• Botnet-based CPE attack: Customer Premise Equipment (CPE) devices are used to execute this type of attack. CPE is hardware supplied by service providers for use by their customers, such as routers, cable boxes, modems, etc. The attackers succeed in compromising the CPEs and the devices then become part of a botnet, used to execute random subdomain attacks against one domain or site.

 How To Fix DNS Problem

Why cWatch Web is the Best Way to Protect Against DNS-Based Attacks?

cWatch Web is a Managed Security Service (MSS) developed by Comodo in order to provide website users with excellent web security services. Comodo’s centrally managed Security Information and Event Management (SIEM) system is hosted inside both the Content Delivery Network (CDN) and the Authoritative DNS in order to observe traffic and provide comprehensive visibility. The SIEM has the potential to deliver early detection of threats and breaches, compliance reporting, log management, and rapid incident response times. This is implemented with threat intelligence data from Comodo's 85 million global endpoints and over 100 million validated domains to detect risks even before they occur. The SIEM is thus treated to be the brain of the cWatch web security stack as it also sends alerts to the Cyber Security Operation Center (CSOC) team to detect and mitigate threats for a customer even before they can occur and helping them to respond faster to attacks.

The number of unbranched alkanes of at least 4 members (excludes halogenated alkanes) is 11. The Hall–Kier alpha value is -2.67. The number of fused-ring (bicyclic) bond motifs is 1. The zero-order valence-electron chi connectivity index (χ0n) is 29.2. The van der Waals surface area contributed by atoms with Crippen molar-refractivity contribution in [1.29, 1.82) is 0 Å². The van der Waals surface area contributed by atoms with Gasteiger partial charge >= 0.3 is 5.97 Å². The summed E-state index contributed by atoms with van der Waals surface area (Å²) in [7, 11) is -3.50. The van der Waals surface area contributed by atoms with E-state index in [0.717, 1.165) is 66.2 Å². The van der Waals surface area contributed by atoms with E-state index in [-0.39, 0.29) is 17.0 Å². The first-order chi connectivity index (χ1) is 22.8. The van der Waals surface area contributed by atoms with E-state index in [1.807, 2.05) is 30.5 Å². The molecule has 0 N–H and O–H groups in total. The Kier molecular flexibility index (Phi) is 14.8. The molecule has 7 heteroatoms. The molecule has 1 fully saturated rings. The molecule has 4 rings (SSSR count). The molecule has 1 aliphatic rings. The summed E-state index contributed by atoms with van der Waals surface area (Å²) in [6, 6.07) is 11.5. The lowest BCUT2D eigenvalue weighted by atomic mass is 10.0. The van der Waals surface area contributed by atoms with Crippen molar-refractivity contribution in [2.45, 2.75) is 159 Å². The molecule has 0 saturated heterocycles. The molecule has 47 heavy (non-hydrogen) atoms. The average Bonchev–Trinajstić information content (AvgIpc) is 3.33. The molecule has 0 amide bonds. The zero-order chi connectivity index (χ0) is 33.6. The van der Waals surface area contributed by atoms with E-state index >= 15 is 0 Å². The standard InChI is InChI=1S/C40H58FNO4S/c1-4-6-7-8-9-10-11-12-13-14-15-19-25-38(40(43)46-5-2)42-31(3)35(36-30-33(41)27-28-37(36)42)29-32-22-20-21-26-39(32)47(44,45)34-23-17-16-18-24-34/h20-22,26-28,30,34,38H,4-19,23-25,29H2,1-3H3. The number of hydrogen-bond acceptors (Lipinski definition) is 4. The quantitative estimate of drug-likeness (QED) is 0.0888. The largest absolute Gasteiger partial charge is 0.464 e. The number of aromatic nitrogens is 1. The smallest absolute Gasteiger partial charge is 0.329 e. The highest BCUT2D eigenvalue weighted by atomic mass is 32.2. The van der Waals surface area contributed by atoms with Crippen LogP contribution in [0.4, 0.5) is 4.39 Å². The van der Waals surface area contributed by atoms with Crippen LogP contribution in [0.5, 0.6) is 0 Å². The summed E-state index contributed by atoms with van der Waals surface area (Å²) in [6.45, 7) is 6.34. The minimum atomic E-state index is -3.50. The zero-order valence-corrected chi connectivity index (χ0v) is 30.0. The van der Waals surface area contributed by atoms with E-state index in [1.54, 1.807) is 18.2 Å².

Comodo cWatch Web is thus the only solution available that offers a complete web security stack that includes more than just a managed CDN and DNS. This web security tool includes the following features in one whole solution:

  • Secure Content Delivery Network (CDN): A global system of distributed servers to boost the performance of web applications and websites.
  • Security Information and Event Management (SIEM): Advanced intelligence that can leverage existing events and data from 85M+ endpoints and 100M+ domains.
  • Web Application Firewall (WAF): Powerful, real-time edge protection for websites and web applications providing advanced security, filtering, and intrusion protection.
  • PCI Scanning: This scanning process allows merchants and service providers to stay compliant with the Payment Card Industry Data Security Standard (PCI DSS).
  • Malware Monitoring and Remediation: Detects malware, provides the methods and tools to remove it, and prevents future malware attacks.
  • Cyber Security Operations Center (CSOC): A team of always-on certified cybersecurity professionals providing round-the-clock surveillance and remediation services.